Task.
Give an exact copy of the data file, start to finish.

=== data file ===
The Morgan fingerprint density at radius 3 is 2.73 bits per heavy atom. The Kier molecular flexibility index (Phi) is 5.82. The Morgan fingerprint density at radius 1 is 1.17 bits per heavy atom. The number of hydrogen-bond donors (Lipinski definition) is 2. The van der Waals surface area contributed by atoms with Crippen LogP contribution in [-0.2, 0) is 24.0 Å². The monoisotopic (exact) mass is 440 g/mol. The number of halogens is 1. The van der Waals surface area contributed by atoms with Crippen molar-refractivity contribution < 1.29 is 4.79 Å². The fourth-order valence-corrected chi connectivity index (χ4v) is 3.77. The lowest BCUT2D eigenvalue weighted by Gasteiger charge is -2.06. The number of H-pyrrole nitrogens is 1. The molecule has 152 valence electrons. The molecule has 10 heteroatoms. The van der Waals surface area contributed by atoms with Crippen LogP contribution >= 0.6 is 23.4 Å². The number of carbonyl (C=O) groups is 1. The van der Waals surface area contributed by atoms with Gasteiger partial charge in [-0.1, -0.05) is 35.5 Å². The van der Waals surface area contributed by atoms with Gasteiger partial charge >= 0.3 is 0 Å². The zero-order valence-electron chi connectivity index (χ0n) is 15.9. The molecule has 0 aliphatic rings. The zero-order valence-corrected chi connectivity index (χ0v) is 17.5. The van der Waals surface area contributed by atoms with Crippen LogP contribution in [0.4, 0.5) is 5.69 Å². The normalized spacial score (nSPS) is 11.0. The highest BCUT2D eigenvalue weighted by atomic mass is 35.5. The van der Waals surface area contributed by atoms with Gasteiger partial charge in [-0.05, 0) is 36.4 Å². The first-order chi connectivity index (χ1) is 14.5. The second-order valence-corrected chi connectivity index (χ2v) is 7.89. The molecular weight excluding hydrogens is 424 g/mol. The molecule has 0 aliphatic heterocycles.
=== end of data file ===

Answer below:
The Morgan fingerprint density at radius 3 is 2.73 bits per heavy atom. The Kier molecular flexibility index (Phi) is 5.82. The Morgan fingerprint density at radius 1 is 1.17 bits per heavy atom. The number of hydrogen-bond donors (Lipinski definition) is 2. The van der Waals surface area contributed by atoms with Crippen LogP contribution in [-0.2, 0) is 24.0 Å². The monoisotopic (exact) mass is 440 g/mol. The number of halogens is 1. The van der Waals surface area contributed by atoms with Crippen molar-refractivity contribution < 1.29 is 4.79 Å². The fourth-order valence-corrected chi connectivity index (χ4v) is 3.77. The lowest BCUT2D eigenvalue weighted by Gasteiger charge is -2.06. The number of H-pyrrole nitrogens is 1. The molecule has 152 valence electrons. The molecule has 10 heteroatoms. The van der Waals surface area contributed by atoms with Crippen LogP contribution >= 0.6 is 23.4 Å². The number of carbonyl (C=O) groups is 1. The van der Waals surface area contributed by atoms with Gasteiger partial charge in [-0.1, -0.05) is 35.5 Å². The van der Waals surface area contributed by atoms with Gasteiger partial charge >= 0.3 is 0 Å². The zero-order valence-electron chi connectivity index (χ0n) is 15.9. The molecule has 0 aliphatic rings. The zero-order valence-corrected chi connectivity index (χ0v) is 17.5. The van der Waals surface area contributed by atoms with Crippen LogP contribution in [0.4, 0.5) is 5.69 Å². The normalized spacial score (nSPS) is 11.0. The highest BCUT2D eigenvalue weighted by atomic mass is 35.5. The van der Waals surface area contributed by atoms with Gasteiger partial charge in [-0.05, 0) is 36.4 Å². The first-order chi connectivity index (χ1) is 14.5. The second-order valence-corrected chi connectivity index (χ2v) is 7.89. The molecular weight excluding hydrogens is 424 g/mol. The molecule has 0 aliphatic heterocycles.